If you are asked in which line is Mr. Jones, you would not be able to know for certain, but you would know that the most probable option is the one with the most people in it.  You are not being delusional when you think you are in the slowest lane, you probably are, you and all the people in front of you.  The explanation uses simple logic.  It’s called the anthropic principle– observations of our physical universe must be compatible with the life observed in it.

It can be argued that the business driver which shapes the software selection process of some is the aesthetics of efficiency, a Jihad Joe approach to expediency.  Buy the same system the hospital down the street bought, the one recommended by your golfing buddy, or the one that had the largest booth at the convention.  Or, one can apply the anthropic principle, rely on the reliability of large numbers and simply follow the market leader.

Might work, might not.  My money is on might not.  There’s still plenty of time to do it right.  If that fails, there will always be time to do it wrong later.  Of course, you can always play vendor darts.  If you do, you should sharpen them so they’ll stick better.

Should you consider disregarding Meaningful Use?

Here’s a reply I wrote to a FierceHealthIT on some of Dr. B’s comments on Meaningful Use.

I know of a hospital who has already implemented a top tier EHR costing millions.  This organization ‘gets it’.  They are currently building a work-plan to see what additional work they must do to meet Meaningful use in time to qualify for 100% of the ARRA money.  First blush—it will take tremendous amount of work for them to do it, but they will get there—if they choose to do so.  They have a choice and the fact that they know that is their trump card.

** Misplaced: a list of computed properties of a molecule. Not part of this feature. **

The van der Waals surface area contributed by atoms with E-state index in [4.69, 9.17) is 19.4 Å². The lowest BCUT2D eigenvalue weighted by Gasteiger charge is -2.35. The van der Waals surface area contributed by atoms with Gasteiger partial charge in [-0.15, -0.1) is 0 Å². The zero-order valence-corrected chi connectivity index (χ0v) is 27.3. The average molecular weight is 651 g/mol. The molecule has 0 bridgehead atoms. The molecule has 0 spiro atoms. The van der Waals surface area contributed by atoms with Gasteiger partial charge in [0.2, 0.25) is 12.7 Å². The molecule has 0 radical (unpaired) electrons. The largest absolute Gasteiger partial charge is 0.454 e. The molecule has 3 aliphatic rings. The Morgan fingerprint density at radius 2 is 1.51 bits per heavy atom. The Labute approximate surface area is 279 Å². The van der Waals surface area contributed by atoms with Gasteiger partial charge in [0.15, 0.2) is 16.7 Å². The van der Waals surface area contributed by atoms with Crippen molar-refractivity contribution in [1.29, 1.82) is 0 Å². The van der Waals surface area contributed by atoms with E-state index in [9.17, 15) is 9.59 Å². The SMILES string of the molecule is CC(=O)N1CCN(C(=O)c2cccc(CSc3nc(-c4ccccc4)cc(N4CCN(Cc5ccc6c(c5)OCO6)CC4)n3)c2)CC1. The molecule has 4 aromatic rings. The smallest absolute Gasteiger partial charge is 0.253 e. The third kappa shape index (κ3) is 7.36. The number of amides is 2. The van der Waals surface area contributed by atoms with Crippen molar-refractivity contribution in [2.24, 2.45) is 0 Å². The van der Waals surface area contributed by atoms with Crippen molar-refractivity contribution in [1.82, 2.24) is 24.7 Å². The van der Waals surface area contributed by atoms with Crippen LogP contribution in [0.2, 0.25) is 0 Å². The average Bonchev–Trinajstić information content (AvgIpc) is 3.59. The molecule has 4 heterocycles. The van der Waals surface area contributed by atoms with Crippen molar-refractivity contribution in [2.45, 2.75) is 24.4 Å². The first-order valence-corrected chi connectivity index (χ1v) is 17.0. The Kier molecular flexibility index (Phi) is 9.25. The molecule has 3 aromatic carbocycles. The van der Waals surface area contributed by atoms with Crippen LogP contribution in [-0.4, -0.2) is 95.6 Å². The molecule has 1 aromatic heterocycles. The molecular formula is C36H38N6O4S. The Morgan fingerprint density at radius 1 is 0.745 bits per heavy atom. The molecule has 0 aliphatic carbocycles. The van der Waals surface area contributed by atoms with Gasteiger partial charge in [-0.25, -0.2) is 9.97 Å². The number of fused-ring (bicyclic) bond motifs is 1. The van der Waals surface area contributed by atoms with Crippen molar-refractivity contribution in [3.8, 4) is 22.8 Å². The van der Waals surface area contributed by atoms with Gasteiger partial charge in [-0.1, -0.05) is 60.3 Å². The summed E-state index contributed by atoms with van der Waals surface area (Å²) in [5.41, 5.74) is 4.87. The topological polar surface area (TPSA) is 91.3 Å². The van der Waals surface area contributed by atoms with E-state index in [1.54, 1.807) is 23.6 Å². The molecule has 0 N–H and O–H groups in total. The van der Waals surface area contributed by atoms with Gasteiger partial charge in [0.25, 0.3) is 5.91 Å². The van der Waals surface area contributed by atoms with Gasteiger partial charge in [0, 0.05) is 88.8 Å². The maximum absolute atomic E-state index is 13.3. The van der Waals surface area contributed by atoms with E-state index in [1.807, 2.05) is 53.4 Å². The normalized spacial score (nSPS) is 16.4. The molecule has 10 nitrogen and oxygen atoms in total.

If a hospital hasn’t even begun the EHR process, as more than 80% have not, coupled with the more than fifty percent failure rates, I’d estimate their chances their chances of making the deadline at less than 1/3.

So, what to do?  Stop and think.  Ask the right questions.  You have a choice of two strategies.  Let ARRA money drive your decision, possibly implement it wrong, and probably miss the deadline.  Then what do you have?  Not much.  Strategy number two; define your requirements, figure out what business problems you need the EHR to help solve, and buy the best one for you.  Confused?  Map out two work-plans for yourself.  One work-plan that shows what you would have to do and what you would have to spend to meet the ARRA requirements.  Draft a second work-plan that shows what you would have to do to implement what you really want.  Compare the two plans and determine your deltas, your gaps.